Still Once Upon a Deadline in translation was not an event I was going to pass off and as it turned out it was one of the best weekend’s I’ve had for a very long time. I was billeted in a floral ‘80s flat down by the river with Hamid Ismailov, the BBC World Service Writer in Residence. My Chatto friend Kerry Hudson was there too as were the brilliantly cerebral Christopher Shevlin and Phil Terry, novelist and poet who ended up writing a clever panorama of the city from various different perspectives.

So a week last Saturday we were taken around Gdansk to five different locations. These included the dockyards where the Solidarity Movement began, the Academy of Music (where a pianist played a mini concert as we wrote), a public library, a cavernous red-brick church and a children’s playground.

My story emerged out of a conversation with the librarian at one of the stops. I asked him if he could suggest a strange book and he returned with a photographic pamphlet that included a story about a composer called Henryk Jablonski.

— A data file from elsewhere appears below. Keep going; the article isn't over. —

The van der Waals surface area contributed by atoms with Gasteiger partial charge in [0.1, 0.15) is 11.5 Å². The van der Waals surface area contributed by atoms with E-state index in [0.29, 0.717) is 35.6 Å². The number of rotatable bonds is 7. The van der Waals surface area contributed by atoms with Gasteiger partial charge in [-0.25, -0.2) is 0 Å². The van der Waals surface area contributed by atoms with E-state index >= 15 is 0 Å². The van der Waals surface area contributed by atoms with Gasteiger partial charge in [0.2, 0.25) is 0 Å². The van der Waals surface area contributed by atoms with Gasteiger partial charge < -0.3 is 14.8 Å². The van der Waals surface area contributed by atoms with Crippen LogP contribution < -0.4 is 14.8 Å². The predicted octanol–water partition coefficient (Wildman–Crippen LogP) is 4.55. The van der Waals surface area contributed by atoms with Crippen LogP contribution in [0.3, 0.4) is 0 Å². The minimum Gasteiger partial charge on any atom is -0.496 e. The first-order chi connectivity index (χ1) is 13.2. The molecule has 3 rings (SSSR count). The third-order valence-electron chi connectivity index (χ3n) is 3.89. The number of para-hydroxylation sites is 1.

Jablonski was a compelling character: a man caught between cultures and countries virtually all of his life. If you’d like to read my story about him then just keep on scrolling down below. And just for the sheer novelty of it, I’m going to put up the Polish translation of the story too. This was finished in the hours after I finished by Kaja Polachowska who had done a fine job during the day directing me around the city and answering my hundred thousand questions about Gdansk.

(And there’s a video of me reading it right down at the bottom.)

A Morning Walk